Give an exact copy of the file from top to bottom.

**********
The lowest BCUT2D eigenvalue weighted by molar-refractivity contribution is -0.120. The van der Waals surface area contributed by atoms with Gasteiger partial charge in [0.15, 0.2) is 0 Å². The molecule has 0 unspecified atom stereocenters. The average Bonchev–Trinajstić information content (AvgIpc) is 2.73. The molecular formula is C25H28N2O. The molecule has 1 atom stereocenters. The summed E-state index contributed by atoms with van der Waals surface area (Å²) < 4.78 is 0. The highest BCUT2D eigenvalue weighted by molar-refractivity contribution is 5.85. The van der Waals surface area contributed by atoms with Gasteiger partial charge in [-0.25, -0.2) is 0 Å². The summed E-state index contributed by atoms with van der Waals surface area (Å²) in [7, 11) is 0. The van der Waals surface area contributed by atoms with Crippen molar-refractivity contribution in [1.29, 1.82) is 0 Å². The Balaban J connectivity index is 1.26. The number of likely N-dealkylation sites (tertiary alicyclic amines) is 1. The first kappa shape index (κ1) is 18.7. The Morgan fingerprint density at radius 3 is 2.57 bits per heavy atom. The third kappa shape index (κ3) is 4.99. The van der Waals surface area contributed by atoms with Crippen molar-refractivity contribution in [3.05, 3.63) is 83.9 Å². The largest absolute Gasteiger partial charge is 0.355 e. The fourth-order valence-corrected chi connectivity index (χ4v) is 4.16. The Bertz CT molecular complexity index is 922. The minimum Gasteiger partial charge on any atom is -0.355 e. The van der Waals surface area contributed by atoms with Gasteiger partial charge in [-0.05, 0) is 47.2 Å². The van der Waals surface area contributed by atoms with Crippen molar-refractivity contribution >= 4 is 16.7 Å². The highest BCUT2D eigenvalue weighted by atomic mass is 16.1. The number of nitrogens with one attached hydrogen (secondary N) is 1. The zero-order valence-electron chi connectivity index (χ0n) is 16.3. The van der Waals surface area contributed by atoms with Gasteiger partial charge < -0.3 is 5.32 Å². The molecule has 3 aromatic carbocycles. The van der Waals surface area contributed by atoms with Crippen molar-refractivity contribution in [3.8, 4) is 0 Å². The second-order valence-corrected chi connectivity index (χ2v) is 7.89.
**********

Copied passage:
The lowest BCUT2D eigenvalue weighted by molar-refractivity contribution is -0.120. The van der Waals surface area contributed by atoms with Gasteiger partial charge in [0.15, 0.2) is 0 Å². The molecule has 0 unspecified atom stereocenters. The average Bonchev–Trinajstić information content (AvgIpc) is 2.73. The molecular formula is C25H28N2O. The molecule has 1 atom stereocenters. The summed E-state index contributed by atoms with van der Waals surface area (Å²) < 4.78 is 0. The highest BCUT2D eigenvalue weighted by molar-refractivity contribution is 5.85. The van der Waals surface area contributed by atoms with Gasteiger partial charge in [-0.25, -0.2) is 0 Å². The summed E-state index contributed by atoms with van der Waals surface area (Å²) in [7, 11) is 0. The van der Waals surface area contributed by atoms with Crippen molar-refractivity contribution in [1.29, 1.82) is 0 Å². The Balaban J connectivity index is 1.26. The number of likely N-dealkylation sites (tertiary alicyclic amines) is 1. The first kappa shape index (κ1) is 18.7. The Morgan fingerprint density at radius 3 is 2.57 bits per heavy atom. The third kappa shape index (κ3) is 4.99. The van der Waals surface area contributed by atoms with Crippen molar-refractivity contribution in [3.05, 3.63) is 83.9 Å². The largest absolute Gasteiger partial charge is 0.355 e. The fourth-order valence-corrected chi connectivity index (χ4v) is 4.16. The Bertz CT molecular complexity index is 922. The minimum Gasteiger partial charge on any atom is -0.355 e. The van der Waals surface area contributed by atoms with Gasteiger partial charge in [-0.05, 0) is 47.2 Å². The van der Waals surface area contributed by atoms with Crippen molar-refractivity contribution >= 4 is 16.7 Å². The highest BCUT2D eigenvalue weighted by atomic mass is 16.1. The number of nitrogens with one attached hydrogen (secondary N) is 1. The zero-order valence-electron chi connectivity index (χ0n) is 16.3. The van der Waals surface area contributed by atoms with Gasteiger partial charge < -0.3 is 5.32 Å². The molecule has 3 aromatic carbocycles. The van der Waals surface area contributed by atoms with Crippen molar-refractivity contribution in [3.8, 4) is 0 Å². The second-order valence-corrected chi connectivity index (χ2v) is 7.89.